Nova workboard

a blog from young economists at Nova SBE

Universal basic income plan Switzerland

The idea of giving money for free gained attention the last years. In 2017, Finland will start a pilot project to provide a basic income to 100000 Finish inhabitants. The universal basic income plan of a Swiss proponent group was a controversial proposal which created a lot of discussion in Switzerland and dismissed by most of the Swiss politicians. The proposal of the basic income provides a guaranteed, unconditionally income for all the Swiss inhabitants without any regard to age, wealthy or not, where you live in the country, education and unemployment or not. The campaigners collected 100000 signatures to organize a ballot, the 5th of June 2016, to let the inhabitants make their opinion about it. The voting was not a success; the majority (77%) of the voters opposed the plan.

From the support camp there were a lot of arguments to introduce a basic income. Over 50% of work done in Switzerland is not paid (BBC Website). Care work, working at home and working in communities or societies are some examples of it. With a basic income this work would be valued a lot more than before. The inhabitants would no longer receive social benefits and insurance but instead they would receive 2500 Swiss francs per adult and 625 Swiss francs per child (Swissinfo.ch). This annual cost of this system would be, estimated by the government, 208 billion annual francs (Reuters). The basic income would replace all the other benefits and in that way, it makes the Swiss inhabitants more self-contained. It would also fight against extreme poverty and inequalities in the society. Through to an increase of technological capabilities of machines and the rapid technological change the last years, robots and machines would take over jobs and these jobs would become obsolete. The basic income would also provide more time for young people to study and starting an own business would be encouraged.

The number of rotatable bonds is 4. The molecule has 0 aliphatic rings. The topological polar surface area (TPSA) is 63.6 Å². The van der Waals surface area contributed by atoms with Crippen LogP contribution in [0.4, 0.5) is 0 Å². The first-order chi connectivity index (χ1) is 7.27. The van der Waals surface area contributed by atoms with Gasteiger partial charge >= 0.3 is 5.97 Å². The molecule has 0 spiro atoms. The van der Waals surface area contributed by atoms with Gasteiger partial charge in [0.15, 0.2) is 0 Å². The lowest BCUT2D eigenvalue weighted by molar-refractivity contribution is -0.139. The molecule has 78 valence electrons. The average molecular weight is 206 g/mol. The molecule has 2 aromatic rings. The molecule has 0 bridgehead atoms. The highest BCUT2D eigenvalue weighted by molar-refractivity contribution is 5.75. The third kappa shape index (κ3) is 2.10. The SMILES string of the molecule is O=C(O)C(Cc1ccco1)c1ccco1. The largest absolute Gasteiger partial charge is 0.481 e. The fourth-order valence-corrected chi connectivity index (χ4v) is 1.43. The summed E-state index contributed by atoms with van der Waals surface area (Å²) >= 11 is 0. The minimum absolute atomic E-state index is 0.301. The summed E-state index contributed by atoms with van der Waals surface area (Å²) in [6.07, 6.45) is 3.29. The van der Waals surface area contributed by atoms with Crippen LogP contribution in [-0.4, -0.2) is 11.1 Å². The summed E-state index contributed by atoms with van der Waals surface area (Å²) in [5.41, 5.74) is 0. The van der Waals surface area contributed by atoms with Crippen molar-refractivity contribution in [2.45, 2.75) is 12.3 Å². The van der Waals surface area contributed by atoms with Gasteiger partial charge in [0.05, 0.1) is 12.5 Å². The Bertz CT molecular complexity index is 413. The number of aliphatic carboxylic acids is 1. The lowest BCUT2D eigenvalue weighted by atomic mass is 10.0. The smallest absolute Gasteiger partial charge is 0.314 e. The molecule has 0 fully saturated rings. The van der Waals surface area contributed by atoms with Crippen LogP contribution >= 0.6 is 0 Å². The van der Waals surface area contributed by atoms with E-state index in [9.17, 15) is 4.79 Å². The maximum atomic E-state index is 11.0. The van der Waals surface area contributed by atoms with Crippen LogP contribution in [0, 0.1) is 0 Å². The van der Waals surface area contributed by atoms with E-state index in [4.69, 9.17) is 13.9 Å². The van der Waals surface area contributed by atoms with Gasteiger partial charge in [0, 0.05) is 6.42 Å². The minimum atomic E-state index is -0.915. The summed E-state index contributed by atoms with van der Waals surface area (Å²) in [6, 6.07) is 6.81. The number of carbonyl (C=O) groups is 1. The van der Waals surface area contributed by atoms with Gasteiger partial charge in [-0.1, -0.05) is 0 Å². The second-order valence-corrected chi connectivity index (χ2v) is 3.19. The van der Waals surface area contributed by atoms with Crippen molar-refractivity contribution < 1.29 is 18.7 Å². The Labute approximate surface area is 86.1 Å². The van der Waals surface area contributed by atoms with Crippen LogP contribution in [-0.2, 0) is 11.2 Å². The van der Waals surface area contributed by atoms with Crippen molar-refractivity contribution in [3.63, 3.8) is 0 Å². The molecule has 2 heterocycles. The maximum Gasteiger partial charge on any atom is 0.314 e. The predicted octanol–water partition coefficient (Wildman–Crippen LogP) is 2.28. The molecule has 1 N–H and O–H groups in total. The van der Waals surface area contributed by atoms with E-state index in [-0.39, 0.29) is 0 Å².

The financing part of these proposal is very difficult and the essential part. The way how this plan would be funded is not clear in scientific papers and articles I read. That’s also one of the reasons why the Swiss inhabitants were doubting about the viability of this system. By introducing a basic income, the government could save money by shrinking some federal bureaucratic institutions. To fund the income, tax increases are needed. According to an internet article on fastcoexist.com, about three-quarters of the cost would come from new taxes. New taxes have to be imposed to pay for the system. Higher tax on sales, tax on all of the electronic transactions and a value-added tax could be imposed but the value-added tax, a tax on the gross-margin of each transaction, would penalize the poor people but then you come to a vicious circle. As mentioned before there is less consensus about how to fund and that scares the opponents of this plan. Not only the financial part is a big issue, opponents point out that in Switzerland there is already a well-functioning welfare system and this social system works so opponents are not willing to change the system as how it is set today.

As mentioned in the beginning, Finland is one of the first countries to launch a pilot project a system of basic income and many countries are curious to see what the outcome will be. The basic income must always be seen in a cultural context so countries must pay attention while comparing with others (The Basic Income Debate in Switzerland: Experiences and a Republican Perspective, Eric Patry).

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Author: studentnovasbe

Master student in Nova Sbe

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